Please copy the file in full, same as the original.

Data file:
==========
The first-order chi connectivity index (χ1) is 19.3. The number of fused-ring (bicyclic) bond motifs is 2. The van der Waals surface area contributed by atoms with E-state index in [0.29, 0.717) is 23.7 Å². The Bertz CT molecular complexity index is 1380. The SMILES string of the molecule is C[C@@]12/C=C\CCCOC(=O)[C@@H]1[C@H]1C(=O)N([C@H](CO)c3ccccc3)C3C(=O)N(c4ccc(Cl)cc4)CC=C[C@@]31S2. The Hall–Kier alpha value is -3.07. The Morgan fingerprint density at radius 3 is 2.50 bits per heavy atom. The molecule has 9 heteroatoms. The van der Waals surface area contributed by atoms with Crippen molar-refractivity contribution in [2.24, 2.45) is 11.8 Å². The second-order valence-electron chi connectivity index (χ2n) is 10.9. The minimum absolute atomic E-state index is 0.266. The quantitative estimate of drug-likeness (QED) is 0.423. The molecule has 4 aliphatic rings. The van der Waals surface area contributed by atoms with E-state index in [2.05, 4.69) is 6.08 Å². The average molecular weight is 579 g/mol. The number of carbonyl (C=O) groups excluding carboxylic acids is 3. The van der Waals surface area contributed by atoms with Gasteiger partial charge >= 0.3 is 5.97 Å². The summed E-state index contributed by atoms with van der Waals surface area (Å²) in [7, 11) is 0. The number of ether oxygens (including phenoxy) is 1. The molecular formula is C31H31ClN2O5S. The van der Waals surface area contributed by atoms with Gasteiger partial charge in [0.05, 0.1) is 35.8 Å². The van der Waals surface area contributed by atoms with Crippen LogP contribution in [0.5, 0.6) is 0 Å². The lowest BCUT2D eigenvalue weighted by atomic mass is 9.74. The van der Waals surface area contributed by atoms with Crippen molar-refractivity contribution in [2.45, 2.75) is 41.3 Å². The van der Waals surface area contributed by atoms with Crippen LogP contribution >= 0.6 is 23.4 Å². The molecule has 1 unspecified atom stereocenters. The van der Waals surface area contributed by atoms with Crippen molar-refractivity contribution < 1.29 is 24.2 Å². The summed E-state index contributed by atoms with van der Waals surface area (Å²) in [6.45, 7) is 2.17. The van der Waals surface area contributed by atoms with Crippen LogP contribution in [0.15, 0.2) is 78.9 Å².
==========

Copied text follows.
The first-order chi connectivity index (χ1) is 19.3. The number of fused-ring (bicyclic) bond motifs is 2. The van der Waals surface area contributed by atoms with E-state index in [0.29, 0.717) is 23.7 Å². The Bertz CT molecular complexity index is 1380. The SMILES string of the molecule is C[C@@]12/C=C\CCCOC(=O)[C@@H]1[C@H]1C(=O)N([C@H](CO)c3ccccc3)C3C(=O)N(c4ccc(Cl)cc4)CC=C[C@@]31S2. The Hall–Kier alpha value is -3.07. The Morgan fingerprint density at radius 3 is 2.50 bits per heavy atom. The molecule has 9 heteroatoms. The van der Waals surface area contributed by atoms with Crippen molar-refractivity contribution in [2.24, 2.45) is 11.8 Å². The second-order valence-electron chi connectivity index (χ2n) is 10.9. The minimum absolute atomic E-state index is 0.266. The quantitative estimate of drug-likeness (QED) is 0.423. The molecule has 4 aliphatic rings. The van der Waals surface area contributed by atoms with E-state index in [2.05, 4.69) is 6.08 Å². The average molecular weight is 579 g/mol. The number of carbonyl (C=O) groups excluding carboxylic acids is 3. The van der Waals surface area contributed by atoms with Gasteiger partial charge >= 0.3 is 5.97 Å². The summed E-state index contributed by atoms with van der Waals surface area (Å²) in [7, 11) is 0. The number of ether oxygens (including phenoxy) is 1. The molecular formula is C31H31ClN2O5S. The van der Waals surface area contributed by atoms with Gasteiger partial charge in [0.05, 0.1) is 35.8 Å². The van der Waals surface area contributed by atoms with Crippen LogP contribution in [0.5, 0.6) is 0 Å². The lowest BCUT2D eigenvalue weighted by atomic mass is 9.74. The van der Waals surface area contributed by atoms with Crippen molar-refractivity contribution in [2.45, 2.75) is 41.3 Å². The van der Waals surface area contributed by atoms with Crippen LogP contribution >= 0.6 is 23.4 Å². The molecule has 1 unspecified atom stereocenters. The van der Waals surface area contributed by atoms with Crippen molar-refractivity contribution < 1.29 is 24.2 Å². The summed E-state index contributed by atoms with van der Waals surface area (Å²) in [6.45, 7) is 2.17. The van der Waals surface area contributed by atoms with Crippen LogP contribution in [0.15, 0.2) is 78.9 Å².